The following is an editorial inspired by an interview with my mom, an elder rocker, on the pains of going to concerts when hitting those later years. It’s written from her point of view, to give you a ground-level look into her life loving metal in her 60s.
Just because you’re reaching your elder years doesn’t mean the effect of hearing live metal music has lessened its impact. I’m 62 years old and have been going to see live shows since the ‘70s. While some of my peers have slowed down and prefer to stay at home and do nothing on Friday nights, if there is a show in town I wanna see, and if I don’t work the next day, you’ll be damned sure I’m gonna be there. ‘If it’s too loud, you’re too old.’ Well, it’s never too loud for me, but there are some annoyances regarding going to concerts when you’re an older rocker I want to tell you about.
Holding in the pee
My bladder is not what it used to be, and once I break the seal, I’m going to be needing to get to the toilet every 30 minutes. When I watch concert videos and see a huge crowd of people standing with people pushed up to the front, the first thing I think of is, What if they have to take a leak? Pushing your way through hundreds of people to take a tinkle isn’t my idea of fun.
No place to sit at some concerts
Some concerts have assigned seating but others don’t. Some are standing room only. They assume it’s just for a young crowd, but people like me listened to them back in the ’80s and want to rest our sore backs at some point during the show. I went to see Megadeth at a casino and seats were advertised, though I think because it ended up being a younger crowd, they removed all the seats for the concert. I got there and there was nowhere to sit at all. It was horrible!
The inconvenience of getting there
I like to have a few drinks before heading out to the concert, which means no driving to the venue. This would be okay if the concert was happening ten to fifteen minutes away, but some are booked nearly outside of the city limits with no bus or subway line anywhere near the hall! You expect me to pay $20 for a cab there and back? I’ve already spent $70 on the second-level Alice Cooper ticket. Alice doesn’t need to pay for a cab to this place and he isn’t much older than me. These transportation costs should be included in the ticket price.
Finding someone to go with is difficult
Sometimes, I want to go to something, but my friends just aren’t into the same bands and a person of my age never wants to go alone. For my 50th birthday, my son took me to see Hanzel Und Gretyl – it was only $10, and none of my friends came to the concert. The band even said ‘Happy Birthday’ to me while playing. Some friends, huh? Even if I have friends that like the music, getting them out of the house is impossible. Just getting my friend to go out to Foreigner was tough, even though she’s a big fan.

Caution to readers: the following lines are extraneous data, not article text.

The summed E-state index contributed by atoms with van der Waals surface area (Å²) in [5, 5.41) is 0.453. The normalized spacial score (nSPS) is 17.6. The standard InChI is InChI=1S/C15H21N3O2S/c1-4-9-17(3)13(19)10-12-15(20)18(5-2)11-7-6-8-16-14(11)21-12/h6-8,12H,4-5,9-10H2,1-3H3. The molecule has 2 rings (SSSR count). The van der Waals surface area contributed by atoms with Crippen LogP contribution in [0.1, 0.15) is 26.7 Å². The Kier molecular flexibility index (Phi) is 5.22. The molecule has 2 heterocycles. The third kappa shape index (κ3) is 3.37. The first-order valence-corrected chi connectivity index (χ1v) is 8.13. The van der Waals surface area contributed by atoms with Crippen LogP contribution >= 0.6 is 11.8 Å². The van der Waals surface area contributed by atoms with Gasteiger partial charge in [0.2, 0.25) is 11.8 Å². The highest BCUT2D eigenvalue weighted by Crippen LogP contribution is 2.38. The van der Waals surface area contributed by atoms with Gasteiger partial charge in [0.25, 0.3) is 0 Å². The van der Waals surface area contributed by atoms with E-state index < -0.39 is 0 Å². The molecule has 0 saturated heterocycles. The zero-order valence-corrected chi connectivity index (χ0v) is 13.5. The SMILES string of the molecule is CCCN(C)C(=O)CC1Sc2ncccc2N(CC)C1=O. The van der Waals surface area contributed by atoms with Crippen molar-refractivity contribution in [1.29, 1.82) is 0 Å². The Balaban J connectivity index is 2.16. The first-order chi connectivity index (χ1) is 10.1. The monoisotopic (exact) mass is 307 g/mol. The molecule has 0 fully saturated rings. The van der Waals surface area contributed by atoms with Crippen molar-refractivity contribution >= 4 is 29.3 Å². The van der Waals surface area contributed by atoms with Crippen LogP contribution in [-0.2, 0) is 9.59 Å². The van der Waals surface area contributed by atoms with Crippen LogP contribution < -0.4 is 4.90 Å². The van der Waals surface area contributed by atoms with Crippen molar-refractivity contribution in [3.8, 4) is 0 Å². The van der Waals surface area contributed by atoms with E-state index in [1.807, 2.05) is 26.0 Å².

Ticket prices are bullshit
Back in the ‘80s, you could see Tesla, Skid Row, Quiet Riot or any number of bands for about $5 each. These days, $5 doesn’t even begin to cover the tax and service fees for the ticket. Luckily, I’ve seen most of the bands I’ve wanted to see in my lifetime, so will only dig deep into my pockets for a special occasion, like if Rammstein ever comes to town.
Drink prices are also bullshit
Drink prices at concerts are bullshit, especially at the big arenas. One cup of beer will usually cost $7 and the line to get to that drink will sometimes be 30 minutes! This isn’t Disneyland, this is a fuckin’ beer line. I’m not going to break my bank just to get a buzz on. Because of this, I like to have a few at home before the concert. If it means missing the opening band, so be it. If the opening band has a problem with that, tell them to take it up with the venue and their alcohol prices.
Too much slamdancing
When I go see a band, I want to listen to the music, not break a bone. If I stand too close to the front, I’m in danger of getting caught in a mosh with the only way out being on a stretcher. Kids these days can’t seem to just focus on the music — it always has to be some kind of battle of the tough guys.
Weeknight shows are a gamble
Some of us still have to work, you know. As I’ve said, I enjoy drinking when I go to a concert. If it’s on a weeknight, chances are I’ll be working in the morning. Drinking and staying up late on a work night aren’t my idea of fun — I’m not going to suffer the next morning at work at my age. But hell, if it’s a special one I’ll just take the next day off. Fuck it.
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